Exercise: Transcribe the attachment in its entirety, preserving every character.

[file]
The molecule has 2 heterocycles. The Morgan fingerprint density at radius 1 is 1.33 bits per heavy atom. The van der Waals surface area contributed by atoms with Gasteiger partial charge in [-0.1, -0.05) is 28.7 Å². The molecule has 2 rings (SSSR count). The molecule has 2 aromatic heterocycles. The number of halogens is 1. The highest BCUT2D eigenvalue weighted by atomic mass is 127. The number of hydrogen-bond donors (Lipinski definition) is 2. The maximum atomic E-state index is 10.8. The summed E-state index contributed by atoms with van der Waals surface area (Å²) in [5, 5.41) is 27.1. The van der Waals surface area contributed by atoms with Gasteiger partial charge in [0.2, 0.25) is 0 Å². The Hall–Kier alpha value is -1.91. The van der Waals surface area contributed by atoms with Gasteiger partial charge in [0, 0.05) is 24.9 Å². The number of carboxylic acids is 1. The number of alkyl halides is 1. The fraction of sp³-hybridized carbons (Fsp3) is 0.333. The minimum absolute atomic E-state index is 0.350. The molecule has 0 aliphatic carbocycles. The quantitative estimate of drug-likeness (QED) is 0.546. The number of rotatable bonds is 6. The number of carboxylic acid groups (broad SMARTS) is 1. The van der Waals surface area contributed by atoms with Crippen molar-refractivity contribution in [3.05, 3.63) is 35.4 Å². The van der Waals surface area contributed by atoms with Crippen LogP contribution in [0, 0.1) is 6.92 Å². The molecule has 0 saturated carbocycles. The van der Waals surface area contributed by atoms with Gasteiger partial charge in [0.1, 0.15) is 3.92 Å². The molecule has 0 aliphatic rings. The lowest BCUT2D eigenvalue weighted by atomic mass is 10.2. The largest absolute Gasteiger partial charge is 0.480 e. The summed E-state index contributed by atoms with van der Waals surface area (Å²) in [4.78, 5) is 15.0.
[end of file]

The molecule has 2 heterocycles. The Morgan fingerprint density at radius 1 is 1.33 bits per heavy atom. The van der Waals surface area contributed by atoms with Gasteiger partial charge in [-0.1, -0.05) is 28.7 Å². The molecule has 2 rings (SSSR count). The molecule has 2 aromatic heterocycles. The number of halogens is 1. The highest BCUT2D eigenvalue weighted by atomic mass is 127. The number of hydrogen-bond donors (Lipinski definition) is 2. The maximum atomic E-state index is 10.8. The summed E-state index contributed by atoms with van der Waals surface area (Å²) in [5, 5.41) is 27.1. The van der Waals surface area contributed by atoms with Gasteiger partial charge in [0.2, 0.25) is 0 Å². The Hall–Kier alpha value is -1.91. The van der Waals surface area contributed by atoms with Gasteiger partial charge in [0, 0.05) is 24.9 Å². The number of carboxylic acids is 1. The number of alkyl halides is 1. The fraction of sp³-hybridized carbons (Fsp3) is 0.333. The minimum absolute atomic E-state index is 0.350. The molecule has 0 aliphatic carbocycles. The quantitative estimate of drug-likeness (QED) is 0.546. The number of rotatable bonds is 6. The number of carboxylic acid groups (broad SMARTS) is 1. The van der Waals surface area contributed by atoms with Crippen molar-refractivity contribution in [3.05, 3.63) is 35.4 Å². The van der Waals surface area contributed by atoms with Crippen LogP contribution in [0, 0.1) is 6.92 Å². The molecule has 0 saturated carbocycles. The van der Waals surface area contributed by atoms with Gasteiger partial charge in [0.1, 0.15) is 3.92 Å². The molecule has 0 aliphatic rings. The lowest BCUT2D eigenvalue weighted by atomic mass is 10.2. The largest absolute Gasteiger partial charge is 0.480 e. The summed E-state index contributed by atoms with van der Waals surface area (Å²) in [4.78, 5) is 15.0.